HAP: It’s Hard Not To Like This Fund (NYSEARCA:HAP)

VanEck Natural Resources ETF tracks an index of hard asset firms. HAP has a global portfolio with holdings across six continents. The fund invests in companies that generate at least half their revenue from hard assets including agriculture, alternatives, base/industrial metals, energy, forest products and precious metals. HAP has had an impressive run of late up 12% over the past three months

HAP: It’s Hard Not To Like This Fund (NYSEARCA:HAP)

Strategy

The VanEck Natural Resources ETF (NYSEARCA:HAP) tracks the VanEck Natural Resources Index. The fund invests in companies involved in the production and distribution of commodities and commodity related products and services in the following sectors: Agriculture, Alternatives (Water & Alternative Energy), Base and Industrial Metals, Energy, Forest Products, and Precious Metals.

The fund is registered in the Cayman Islands, so it is able to avoid K-1 filings. It is the first commodity fund to include alternatives. The index as well as the fund are rebalanced quarterly

Proprietary ETF Grades

  • Offense/Defense: Offense
  • Segment: New Growth
  • Sub-Segment: Commodity Stocks
  • Risk (vs. S&P 500): High

Proprietary Technical Ratings

  • Short-Term (next 3 months): B
  • Long-Term (next 12 months): B

(guide – A=Strong Buy, B=Buy, C=Hold, D=Sell, F=Strong Sell)

Holding Analysis

HAP holds a large basket of 431 holdings spread out across six different sectors. The weight of each sector is determined by global consumption. Geographically the fund covers the entire globe with holdings in every continent except Antarctica. The largest holdings are in the U.S. (52%), Canada (11%) and the UK (7.5%).

The largest individual holdings are Deere (DE) 5.8%, Exxon Mobil (XOM) 5%, Chevron (CVX) 3.7%, BHP Group (BHP) 3.4% and Bayer (OTCPK:BAYZF) 2.8%.

Strengths

HAP’s focuses on global hard commodities including things like timber, metal, oil, and water. All are finite resources and all are tangible goods. The companies it invests in are some of the largest and most well known in the world. By weighting holdings based on global consumption, HAP ensures that it is holding high demand equities.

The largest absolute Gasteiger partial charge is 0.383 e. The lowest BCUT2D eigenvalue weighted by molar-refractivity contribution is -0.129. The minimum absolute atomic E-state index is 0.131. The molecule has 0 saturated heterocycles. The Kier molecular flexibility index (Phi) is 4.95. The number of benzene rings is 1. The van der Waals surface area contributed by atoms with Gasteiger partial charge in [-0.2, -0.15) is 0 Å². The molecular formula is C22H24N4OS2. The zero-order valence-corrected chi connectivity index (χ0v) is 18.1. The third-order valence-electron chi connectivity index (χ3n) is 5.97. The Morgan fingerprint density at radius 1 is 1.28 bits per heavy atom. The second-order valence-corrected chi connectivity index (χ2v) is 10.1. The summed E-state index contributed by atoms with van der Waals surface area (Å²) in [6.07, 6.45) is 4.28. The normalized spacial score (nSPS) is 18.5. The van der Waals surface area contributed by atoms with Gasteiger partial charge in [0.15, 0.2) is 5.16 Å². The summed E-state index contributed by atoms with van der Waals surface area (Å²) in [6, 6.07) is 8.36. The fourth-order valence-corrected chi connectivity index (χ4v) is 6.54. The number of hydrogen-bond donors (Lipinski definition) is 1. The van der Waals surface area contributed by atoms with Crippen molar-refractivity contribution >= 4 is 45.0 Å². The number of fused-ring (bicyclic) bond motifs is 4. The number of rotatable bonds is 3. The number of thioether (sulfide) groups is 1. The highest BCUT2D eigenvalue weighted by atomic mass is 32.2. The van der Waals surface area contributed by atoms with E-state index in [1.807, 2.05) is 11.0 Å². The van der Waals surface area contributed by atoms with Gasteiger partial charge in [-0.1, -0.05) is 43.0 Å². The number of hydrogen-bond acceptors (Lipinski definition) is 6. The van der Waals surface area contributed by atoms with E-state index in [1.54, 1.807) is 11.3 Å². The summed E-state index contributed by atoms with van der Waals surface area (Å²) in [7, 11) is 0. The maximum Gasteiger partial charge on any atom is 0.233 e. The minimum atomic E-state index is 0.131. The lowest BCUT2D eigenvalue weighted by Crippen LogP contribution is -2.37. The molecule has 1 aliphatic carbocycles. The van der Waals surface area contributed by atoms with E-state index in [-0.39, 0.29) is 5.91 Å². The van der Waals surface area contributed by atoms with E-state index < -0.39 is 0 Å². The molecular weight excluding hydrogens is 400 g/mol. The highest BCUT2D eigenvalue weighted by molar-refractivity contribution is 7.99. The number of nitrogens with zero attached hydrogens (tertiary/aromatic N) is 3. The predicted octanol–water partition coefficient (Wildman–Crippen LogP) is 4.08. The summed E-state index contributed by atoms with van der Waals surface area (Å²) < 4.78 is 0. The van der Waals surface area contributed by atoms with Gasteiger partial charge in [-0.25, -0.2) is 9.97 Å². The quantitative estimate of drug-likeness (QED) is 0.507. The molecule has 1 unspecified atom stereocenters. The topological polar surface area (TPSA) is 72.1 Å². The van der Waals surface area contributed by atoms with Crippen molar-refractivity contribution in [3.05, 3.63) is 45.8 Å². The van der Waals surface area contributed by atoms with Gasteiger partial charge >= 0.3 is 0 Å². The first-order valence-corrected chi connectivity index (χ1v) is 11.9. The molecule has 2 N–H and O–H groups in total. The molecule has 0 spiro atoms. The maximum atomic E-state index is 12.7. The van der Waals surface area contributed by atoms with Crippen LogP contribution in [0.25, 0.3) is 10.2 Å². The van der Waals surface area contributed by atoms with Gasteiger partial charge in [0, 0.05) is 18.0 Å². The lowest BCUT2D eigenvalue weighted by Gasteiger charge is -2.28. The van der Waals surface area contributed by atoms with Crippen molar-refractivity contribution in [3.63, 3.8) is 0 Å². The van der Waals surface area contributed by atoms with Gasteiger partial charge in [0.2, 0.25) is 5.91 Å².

As the population increases, naturally the global demand for resources increases. The two go hand in hand. That isn’t rocket science. More people equals more mouths to feed, more cellphones to make, more energy to consume, more patients in need of pharmaceuticals.

By investing in companies that focus on the extraction and production of those resources, HAP has found a market that will continue to expand.

Bar graph of global GDP growth
More Money means More Demand for Resources (euromonitor.com)

Weaknesses

Because the fund is so diverse, it makes it difficult to really drill down on one particular sector or region. As a result, it’s very difficult to capture dramatic upswings in any given sector. A sudden surge in the price of gold will only have a slight effect on the overall fund price.

The upside of that though is it cuts both ways. A sudden drop in one sector won’t dramatically affect the price either.

Opportunities

Under normal conditions the demand for hard commodities will continue to grow. When something like a global pandemic occurs, it will have a deleterious effect on consumption, but as we are seeing now, the after effect is essentially the rising tide theory. The demand for all hard commodities has increased steadily since March of 2020, with some obviously doing better than others.

Chart
Data by YCharts

Threats

As mentioned above, resources are finite. They are also fickle. Today’s skyrocketing demand for oil and rare earth metals could become a complete bust tomorrow. A global fund is subject to global shocks, and HAP is truly a global fund.

Conclusions

ETF Quality Opinion

We like funds that are transparent and uncomplicated. Funds that choose holdings based on 76 metrics inputted into an algorithm tend to make understanding them more complicated. Furthermore, funds that invest in physical assets or at least companies that deal in physical assets tend to hold their ground better and make for less complicated investing.

HAP is a plain vanilla fund that invests in hard assets.

ETF Investment Opinion

One thing is certain, as the population continues to expand, the demand for resources, oil, timber, gold, energy, etc., will continue to increase. The companies that extract them or produce them are well positioned to reap the benefits of this continued expansion. As a result we rate HAP a Hold with the understanding that if economic conditions continue to hold steady, that may move towards a buy in the next 12 months or so.

Editor’s Note: This article discusses one or more securities that do not trade on a major U.S. exchange. Please be aware of the risks associated with these stocks.

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